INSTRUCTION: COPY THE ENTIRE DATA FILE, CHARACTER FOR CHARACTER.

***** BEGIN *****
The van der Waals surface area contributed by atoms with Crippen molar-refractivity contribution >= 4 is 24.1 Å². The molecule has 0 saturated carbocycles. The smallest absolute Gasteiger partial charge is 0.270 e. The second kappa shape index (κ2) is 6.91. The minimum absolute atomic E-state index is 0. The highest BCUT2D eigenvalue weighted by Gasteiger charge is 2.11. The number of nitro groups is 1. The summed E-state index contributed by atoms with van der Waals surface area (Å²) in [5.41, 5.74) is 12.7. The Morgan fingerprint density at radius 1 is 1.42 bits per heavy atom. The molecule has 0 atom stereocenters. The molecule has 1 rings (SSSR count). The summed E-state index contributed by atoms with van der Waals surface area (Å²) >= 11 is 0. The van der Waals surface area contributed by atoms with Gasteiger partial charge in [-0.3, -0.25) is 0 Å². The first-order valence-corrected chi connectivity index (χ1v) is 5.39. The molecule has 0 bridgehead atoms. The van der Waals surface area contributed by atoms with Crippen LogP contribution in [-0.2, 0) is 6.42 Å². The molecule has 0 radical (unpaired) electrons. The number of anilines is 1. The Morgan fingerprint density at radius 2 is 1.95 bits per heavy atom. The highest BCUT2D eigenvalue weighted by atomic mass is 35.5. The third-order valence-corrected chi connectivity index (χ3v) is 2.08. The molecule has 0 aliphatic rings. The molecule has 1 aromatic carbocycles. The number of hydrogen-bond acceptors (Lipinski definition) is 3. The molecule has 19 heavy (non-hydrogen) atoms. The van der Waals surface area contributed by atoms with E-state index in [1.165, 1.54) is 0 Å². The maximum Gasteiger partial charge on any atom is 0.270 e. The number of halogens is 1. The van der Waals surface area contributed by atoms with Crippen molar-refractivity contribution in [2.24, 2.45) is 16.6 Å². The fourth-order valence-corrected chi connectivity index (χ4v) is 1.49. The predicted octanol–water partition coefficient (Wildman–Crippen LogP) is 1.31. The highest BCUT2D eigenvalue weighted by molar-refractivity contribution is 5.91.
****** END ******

The van der Waals surface area contributed by atoms with Crippen molar-refractivity contribution >= 4 is 24.1 Å². The molecule has 0 saturated carbocycles. The smallest absolute Gasteiger partial charge is 0.270 e. The second kappa shape index (κ2) is 6.91. The minimum absolute atomic E-state index is 0. The highest BCUT2D eigenvalue weighted by Gasteiger charge is 2.11. The number of nitro groups is 1. The summed E-state index contributed by atoms with van der Waals surface area (Å²) in [5.41, 5.74) is 12.7. The Morgan fingerprint density at radius 1 is 1.42 bits per heavy atom. The molecule has 0 atom stereocenters. The molecule has 1 rings (SSSR count). The summed E-state index contributed by atoms with van der Waals surface area (Å²) >= 11 is 0. The van der Waals surface area contributed by atoms with Gasteiger partial charge in [-0.3, -0.25) is 0 Å². The first-order valence-corrected chi connectivity index (χ1v) is 5.39. The molecule has 0 bridgehead atoms. The van der Waals surface area contributed by atoms with Crippen LogP contribution in [-0.2, 0) is 6.42 Å². The molecule has 0 radical (unpaired) electrons. The number of anilines is 1. The Morgan fingerprint density at radius 2 is 1.95 bits per heavy atom. The highest BCUT2D eigenvalue weighted by atomic mass is 35.5. The third-order valence-corrected chi connectivity index (χ3v) is 2.08. The molecule has 0 aliphatic rings. The molecule has 1 aromatic carbocycles. The number of hydrogen-bond acceptors (Lipinski definition) is 3. The molecule has 19 heavy (non-hydrogen) atoms. The van der Waals surface area contributed by atoms with E-state index in [1.165, 1.54) is 0 Å². The maximum Gasteiger partial charge on any atom is 0.270 e. The number of halogens is 1. The van der Waals surface area contributed by atoms with Crippen molar-refractivity contribution in [2.24, 2.45) is 16.6 Å². The fourth-order valence-corrected chi connectivity index (χ4v) is 1.49. The predicted octanol–water partition coefficient (Wildman–Crippen LogP) is 1.31. The highest BCUT2D eigenvalue weighted by molar-refractivity contribution is 5.91.